Super easy recipes for making freshly pressed almond milk at home
Honestly, nothing comes close to the taste of freshly pressed almond milk – it’s creamy, it’s fresh, but the best part is you know exactly what’s going in it. If you’ve read my first post, you hopefully now share some of my concerns with the unnecessary ingredients hidden in some dairy-free milks. In this post I’m going to show you how easy it is to make your own at home!
There are several ways to make almond milk but the basic elements are still the same. The most common way is to use a high speed blender and then strain the mixture using a nut milk bag or cheese cloth (you can find these at any supermarket or home store, I’ve also seen them at Daiso). If you have a slow juicer, even better! It saves the hassle of straining and the milk comes out exactly the same. I normally use my slow juicer but for the sake of this post I’ll show you how to use both.
Using a blender
- Soak overnight or for 6-8 hours. Place almonds in a bowl and completely immerse with water. Cover the bowl with a tea-towel while they soak.
- Drain and rinse. Drain the almonds and discard the soak water (this is important)* Rinse with some fresh water.
- Blend with water. Combine almonds with 3 cups of water and blend on high for about 1-2 minutes until the mixture is smooth and creamy. (Add more or less water depending on the consistency you prefer – I’ve seen some recipes use 5 cups of water so it’s really down to personal preference!)
- Strain blended mixture. Over a bowl, pour your mixture into your nut milk bag and gently squeeze the bottom to ‘milk’ your almonds. This will take a couple of minutes so keep squeezing until you get all the liquid out.
- Pour in a jar and store. Transfer your freshly pressed almond milk into a jar or bottle and store in the fridge for up to 3 days. Shake before using as the milk will separate.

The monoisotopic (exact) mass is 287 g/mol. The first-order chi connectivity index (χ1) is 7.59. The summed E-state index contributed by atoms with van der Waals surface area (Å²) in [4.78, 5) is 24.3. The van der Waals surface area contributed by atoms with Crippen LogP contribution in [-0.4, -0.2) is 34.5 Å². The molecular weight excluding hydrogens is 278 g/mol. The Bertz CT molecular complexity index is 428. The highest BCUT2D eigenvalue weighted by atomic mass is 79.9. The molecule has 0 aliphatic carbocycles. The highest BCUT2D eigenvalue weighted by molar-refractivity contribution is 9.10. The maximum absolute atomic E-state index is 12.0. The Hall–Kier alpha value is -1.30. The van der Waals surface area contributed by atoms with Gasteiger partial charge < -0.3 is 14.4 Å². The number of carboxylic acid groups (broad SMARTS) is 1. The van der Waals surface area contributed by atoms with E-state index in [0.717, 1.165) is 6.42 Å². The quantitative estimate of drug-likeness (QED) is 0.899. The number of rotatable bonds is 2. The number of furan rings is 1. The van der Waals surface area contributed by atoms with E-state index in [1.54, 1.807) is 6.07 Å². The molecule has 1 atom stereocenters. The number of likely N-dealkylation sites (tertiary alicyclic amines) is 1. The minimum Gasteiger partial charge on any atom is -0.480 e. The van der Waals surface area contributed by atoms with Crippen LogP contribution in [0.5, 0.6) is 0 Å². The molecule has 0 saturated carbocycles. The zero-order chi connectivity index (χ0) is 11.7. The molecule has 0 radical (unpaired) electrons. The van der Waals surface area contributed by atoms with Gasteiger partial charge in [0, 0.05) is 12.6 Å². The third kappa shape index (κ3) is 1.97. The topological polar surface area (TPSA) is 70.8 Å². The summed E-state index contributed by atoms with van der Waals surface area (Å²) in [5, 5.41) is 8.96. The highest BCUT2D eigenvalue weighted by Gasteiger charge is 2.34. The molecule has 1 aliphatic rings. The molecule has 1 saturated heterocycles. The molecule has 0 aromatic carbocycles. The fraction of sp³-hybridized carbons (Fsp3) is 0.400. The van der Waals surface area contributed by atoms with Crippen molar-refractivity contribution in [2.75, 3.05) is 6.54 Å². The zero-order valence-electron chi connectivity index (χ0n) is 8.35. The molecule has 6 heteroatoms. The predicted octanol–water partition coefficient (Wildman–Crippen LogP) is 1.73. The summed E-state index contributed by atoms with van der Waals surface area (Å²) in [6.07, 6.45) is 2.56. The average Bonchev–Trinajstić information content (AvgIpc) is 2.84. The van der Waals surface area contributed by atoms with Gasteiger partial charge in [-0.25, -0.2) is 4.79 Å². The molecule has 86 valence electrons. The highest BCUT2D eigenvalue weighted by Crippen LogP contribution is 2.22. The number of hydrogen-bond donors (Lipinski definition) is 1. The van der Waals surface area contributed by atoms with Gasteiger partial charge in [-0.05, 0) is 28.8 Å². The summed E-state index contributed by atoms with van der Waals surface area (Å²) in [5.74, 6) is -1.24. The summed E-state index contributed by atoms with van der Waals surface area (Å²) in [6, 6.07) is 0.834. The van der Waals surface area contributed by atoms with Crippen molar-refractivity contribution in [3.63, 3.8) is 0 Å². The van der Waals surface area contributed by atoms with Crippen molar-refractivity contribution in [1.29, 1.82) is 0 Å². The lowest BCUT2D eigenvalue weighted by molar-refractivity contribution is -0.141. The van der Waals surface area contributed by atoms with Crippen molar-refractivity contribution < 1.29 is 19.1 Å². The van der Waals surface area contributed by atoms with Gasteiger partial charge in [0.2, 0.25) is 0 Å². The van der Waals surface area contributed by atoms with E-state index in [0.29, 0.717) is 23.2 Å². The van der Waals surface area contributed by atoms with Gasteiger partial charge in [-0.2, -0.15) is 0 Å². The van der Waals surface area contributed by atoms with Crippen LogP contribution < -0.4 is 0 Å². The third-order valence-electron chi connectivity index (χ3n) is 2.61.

- Keep the pulp. Don’t discard the pulp leftover in your nut milk bag! You can use this to make so many things (I will post recipes for what I use mine for). If you’re not using it straight away store it in a container and freeze.
* nuts contain natural, indigestible toxins and enzyme inhibitors that act as nature’s way of protecting the species and ensuring their survival. Soaking the nuts gets rid of these toxins making them easier to digest and increasing their nutritional content. As soaking releases these toxins into the water, you want to discard it after the process as it now contains the elements you were trying to eliminate.
Using a slow juicer
- Follow steps 1 & 2 from blender instructions.
- Alternate scoops of almonds and water. Using any small scoop (I use a protein shake scoop*) add and alternate between 1 scoop of almonds followed by 1½-2 scoops of water to your slow juicer. Keep doing this until you use all your nuts. Again adjust water ratio depending on how thick or thin you want it. Keep the juicer running until all the liquid has been squeezed out.
- Keep the pulp. Again store the pulp for future use. And that’s it, so easy!
- Note: there will be the tiniest amount of grain so if you want the milk to be extra smooth you can strain it but I don’t because it doesn’t bother me.
* I don’t drink protein anymore but I have the scoops lying around from before
Almond milk is rich in its own flavour and creaminess so it’s good as is, but feel free to flavour it with vanilla or any other natural flavours. Enjoy with granola, in smoothies or oatmeal or even just on it’s own. Fresh almond milk tastes SO good in chia-pudding so that’s another way you could use it.
So pals hopefully these recipes show you how easy it is to make your own almond milk and to skip all the unneccessary ingredients. Make it at home and don’t buy the processed stuff, you won’t regret it! xxx